Of course, gesso would definitely be the easier and quicker option if you just wanna make it a quick process so it depends on what you want and how you work.



I use proper varnish for acrylic paints but also have clear acrylic spray or hairspray. Varnish is perfect for my normal acrylic paintings where I don’t use transparent yellowy tones, clear acrylic spray is perfect for my drawings or bigger pieces that might not be completely flat but what is the hairspray for?

Well, when I was younger I protected all my drawings with hairspray which worked perfectly and I would still recommend anyone to use cheap hairspray for that but now I also “varnish” my more yellowy paintings with it because it won’t change the colour of the yellow!! Normal varnish changes any translucent yellow tones which I use in quite a bit of my paintings.

If you have a problem with your paintings changing colour after varnishing it, try out hairspray!! DO IT !!



I personally love painting on wood and actually prefer it to painting on canvas. I’ve ordered some wood for commissions from art stores before because I didn’t have anything to cut the wood that I usually get from bunnings and I really don’t see the point of paying $25 bucks each for an A2 wood from an art store if you could get the same thing for just a couple of dollars from bunnings.

Again, it would be quicker I guess because you won’t have to sand it or cut it to size but even with getting sanding paper and stuff to cut it you still come out on the cheaper side, can offer all sorts of sizes and you can offer wood panels in all different thicknesses as well.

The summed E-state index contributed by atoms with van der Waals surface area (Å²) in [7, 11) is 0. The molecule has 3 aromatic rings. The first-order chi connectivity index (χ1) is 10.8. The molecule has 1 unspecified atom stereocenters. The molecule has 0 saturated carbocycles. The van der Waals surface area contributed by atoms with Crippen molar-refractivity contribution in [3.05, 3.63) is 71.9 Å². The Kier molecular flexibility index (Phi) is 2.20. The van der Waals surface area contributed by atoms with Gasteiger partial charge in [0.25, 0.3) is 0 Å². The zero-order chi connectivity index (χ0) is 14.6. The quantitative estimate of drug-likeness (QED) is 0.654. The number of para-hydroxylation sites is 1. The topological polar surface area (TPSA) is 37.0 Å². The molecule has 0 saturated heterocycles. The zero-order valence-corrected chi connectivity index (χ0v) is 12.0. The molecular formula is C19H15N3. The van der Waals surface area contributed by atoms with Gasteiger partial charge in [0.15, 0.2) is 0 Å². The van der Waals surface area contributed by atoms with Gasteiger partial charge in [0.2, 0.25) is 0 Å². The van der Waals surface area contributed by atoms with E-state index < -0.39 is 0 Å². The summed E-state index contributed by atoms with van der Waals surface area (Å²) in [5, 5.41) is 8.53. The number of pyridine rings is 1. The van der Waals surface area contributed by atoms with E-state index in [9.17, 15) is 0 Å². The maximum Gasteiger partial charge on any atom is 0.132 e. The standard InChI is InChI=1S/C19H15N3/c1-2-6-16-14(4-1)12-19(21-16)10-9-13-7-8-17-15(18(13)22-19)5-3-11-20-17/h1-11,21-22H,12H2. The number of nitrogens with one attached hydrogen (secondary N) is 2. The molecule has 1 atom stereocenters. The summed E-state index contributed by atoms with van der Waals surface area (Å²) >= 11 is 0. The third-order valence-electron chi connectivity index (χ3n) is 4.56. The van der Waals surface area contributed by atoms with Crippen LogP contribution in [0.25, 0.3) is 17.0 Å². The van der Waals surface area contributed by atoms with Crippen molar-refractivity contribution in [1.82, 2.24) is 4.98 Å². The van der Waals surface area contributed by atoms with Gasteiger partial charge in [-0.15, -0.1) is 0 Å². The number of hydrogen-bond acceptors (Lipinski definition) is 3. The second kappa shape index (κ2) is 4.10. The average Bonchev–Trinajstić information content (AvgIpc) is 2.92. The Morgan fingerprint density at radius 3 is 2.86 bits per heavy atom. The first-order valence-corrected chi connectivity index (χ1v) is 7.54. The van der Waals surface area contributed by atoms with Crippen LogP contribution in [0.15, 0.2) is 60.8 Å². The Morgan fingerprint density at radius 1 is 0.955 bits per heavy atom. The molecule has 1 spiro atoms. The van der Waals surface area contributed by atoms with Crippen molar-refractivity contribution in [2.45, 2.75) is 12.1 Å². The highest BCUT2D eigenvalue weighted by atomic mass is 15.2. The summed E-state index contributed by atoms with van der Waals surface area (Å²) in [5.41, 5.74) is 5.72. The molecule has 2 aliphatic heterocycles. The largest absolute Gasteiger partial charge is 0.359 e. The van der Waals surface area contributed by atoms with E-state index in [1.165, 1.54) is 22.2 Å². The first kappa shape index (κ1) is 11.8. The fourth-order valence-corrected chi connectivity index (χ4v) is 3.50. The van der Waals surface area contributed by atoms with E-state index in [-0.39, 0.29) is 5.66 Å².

In the end, it is so much easier to get the wood from bunnings, it is the same wood just in no fancy packaging. All you need to do is cut it and sand it and you’ve got the exact same thing for 1/10 of the price



I don’t have too much experience myself when it comes to canvases but I can confirm that most cheap canvases don’t stand a chance to professional ones.

I’ve painted on a few different surfaces in my time and a lot of different canvases in different price classes and from what I can tell is that for canvas boards, doesn’t really matter, I use both, cheap and handmade ones but for actual canvases, there can be a massive massive difference.

My suggestion would be to try and make canvases (and canvas boards) yourself if you have the space and the time for it. It is not that the cheap canvas will fall apart in a month but it can be quite wonky, uneven and It might need some restretching sooner or later.


In the end, it is all up to you how much you spend on your art supplies but I think that some of the cheaper options actually work way better for me than some of the more expensive variants I’ve tried which shouldn’t be a surprise to me or anyone because a lot of these things are priced like that because of their branding and packaging.

Experiment, don't be afraid to try something and think outside of the box and maybe you will find something that makes your process a whole lot easier.